10.1 per cent benefits rise due next April crucial to helping 10 million working-age families through deepening cost-of-living crisis

CPI inflation increased by 10.1 per cent in September – driven by surging food prices – which should prompt a significant increase in benefits next April that will help to support families through the ongoing cost-of-living crisis, the Resolution Foundation said today (Wednesday).

The Foundation notes that inflation in September was driven by rising food prices, which are rising at their fastest rate since 1989, and partially offset by falling petrol prices (which have since stabilised). While producer price inflation (PPI) for goods is falling, the acceleration of services PPI (from 5.4 to 6.6 per cent) is a concern as these price pressures do not look related to rising energy costs, and may instead reflect more persistent inflation.

Today’s inflation data is important as it would ordinarily be used to uprate benefits and state pensions next April. Doing so is particularly crucial in the context of the ongoing cost-of-living crisis, with household income set to fall fast again next year even with higher benefit support.

The Foundation notes that existing energy bills support – including lump sum payments, the £400 energy bills rebate and the Energy Price Guarantee – is all due to expire next April at a time when energy bills could effectively double to around £4,000, and pay packets will still be shrinking. In these tough times, millions of families will need a stronger safety net to help them through.

However, the Government is reportedly considering uprating benefits by earnings rather than prices (a 5.5 per cent rise, compared to 10.1 per cent) as a way to cut public spending.

The Foundation notes that this would save £5.6 billion next year if applied to pensioner benefits (State Pension and Pension Credit) and a further £2.4 billion if applied to ‘unprotected’ working-age benefits (including Universal Credit but excluding Disability Living Allowance and Personal Independence Payments).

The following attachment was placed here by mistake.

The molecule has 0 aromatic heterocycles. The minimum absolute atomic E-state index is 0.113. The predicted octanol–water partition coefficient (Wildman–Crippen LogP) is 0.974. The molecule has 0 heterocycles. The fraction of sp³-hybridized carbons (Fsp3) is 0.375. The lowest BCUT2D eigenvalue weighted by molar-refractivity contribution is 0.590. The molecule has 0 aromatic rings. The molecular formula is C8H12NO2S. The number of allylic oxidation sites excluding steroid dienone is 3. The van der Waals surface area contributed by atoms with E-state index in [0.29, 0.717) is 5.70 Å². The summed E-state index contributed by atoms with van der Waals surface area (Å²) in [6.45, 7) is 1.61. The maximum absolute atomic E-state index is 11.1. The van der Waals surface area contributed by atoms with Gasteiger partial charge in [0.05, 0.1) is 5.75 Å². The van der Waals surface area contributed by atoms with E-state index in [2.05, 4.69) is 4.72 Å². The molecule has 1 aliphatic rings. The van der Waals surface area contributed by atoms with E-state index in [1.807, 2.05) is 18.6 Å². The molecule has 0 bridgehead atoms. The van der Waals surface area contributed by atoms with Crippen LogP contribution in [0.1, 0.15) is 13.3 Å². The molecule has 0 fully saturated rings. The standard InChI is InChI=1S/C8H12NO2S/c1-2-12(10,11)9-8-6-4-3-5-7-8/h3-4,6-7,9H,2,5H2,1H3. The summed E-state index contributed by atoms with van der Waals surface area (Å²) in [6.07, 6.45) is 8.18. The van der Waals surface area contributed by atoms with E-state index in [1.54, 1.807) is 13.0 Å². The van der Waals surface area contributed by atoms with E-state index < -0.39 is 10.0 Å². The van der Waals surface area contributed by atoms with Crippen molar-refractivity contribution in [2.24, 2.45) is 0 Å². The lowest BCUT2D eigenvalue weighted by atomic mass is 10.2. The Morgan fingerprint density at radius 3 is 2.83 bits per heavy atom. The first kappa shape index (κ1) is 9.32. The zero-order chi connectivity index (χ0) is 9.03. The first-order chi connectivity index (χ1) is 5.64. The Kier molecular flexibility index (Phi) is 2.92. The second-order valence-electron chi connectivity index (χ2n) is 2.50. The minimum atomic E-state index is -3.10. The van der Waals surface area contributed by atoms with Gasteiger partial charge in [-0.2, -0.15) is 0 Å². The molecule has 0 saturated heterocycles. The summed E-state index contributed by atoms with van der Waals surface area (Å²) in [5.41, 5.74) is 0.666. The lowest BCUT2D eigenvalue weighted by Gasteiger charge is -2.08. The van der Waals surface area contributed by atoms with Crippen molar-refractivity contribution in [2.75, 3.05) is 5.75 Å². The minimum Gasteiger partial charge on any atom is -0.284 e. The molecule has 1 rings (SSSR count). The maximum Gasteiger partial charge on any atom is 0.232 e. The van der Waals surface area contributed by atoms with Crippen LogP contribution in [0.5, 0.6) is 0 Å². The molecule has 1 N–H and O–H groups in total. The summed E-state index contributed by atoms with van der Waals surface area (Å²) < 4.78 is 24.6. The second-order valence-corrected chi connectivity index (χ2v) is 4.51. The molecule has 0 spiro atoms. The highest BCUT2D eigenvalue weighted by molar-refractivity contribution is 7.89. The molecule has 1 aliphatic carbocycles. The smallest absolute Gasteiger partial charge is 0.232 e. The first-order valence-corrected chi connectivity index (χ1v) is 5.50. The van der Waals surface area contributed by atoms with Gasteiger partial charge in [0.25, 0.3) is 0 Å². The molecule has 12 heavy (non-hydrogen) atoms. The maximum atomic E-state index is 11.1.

The cost of this uprating cut to families would be stark. A single disabled adult on Universal Credit would lose £380, while a working single parent with one child would lose £478, and a working couple with three children would lose £978.

Jack Leslie, Senior Economist at the Resolution Foundation, said:

“Surging food prices have driven a return to double-digit inflation across Britain and high inflation looks set to stay with us for some time too, with accelerating services producer price inflation and the early end of the Energy Price Guarantee likely to put upward pressure on consumer prices next year.

“This bleak outlook means that family incomes will continue to fall sharply again next year, especially as support with energy bills is withdrawn.

“That is the context of debates within Government about whether previous commitments to uprate benefits or pensions in line with prices should be the next U-turn to be announced. While the significant Treasury savings may look tempting in the context of its attempts to fill its fiscal hole, the cost to ten million working age families and almost every pensioner would be huge amid the deepest cost of living crisis for half a century.”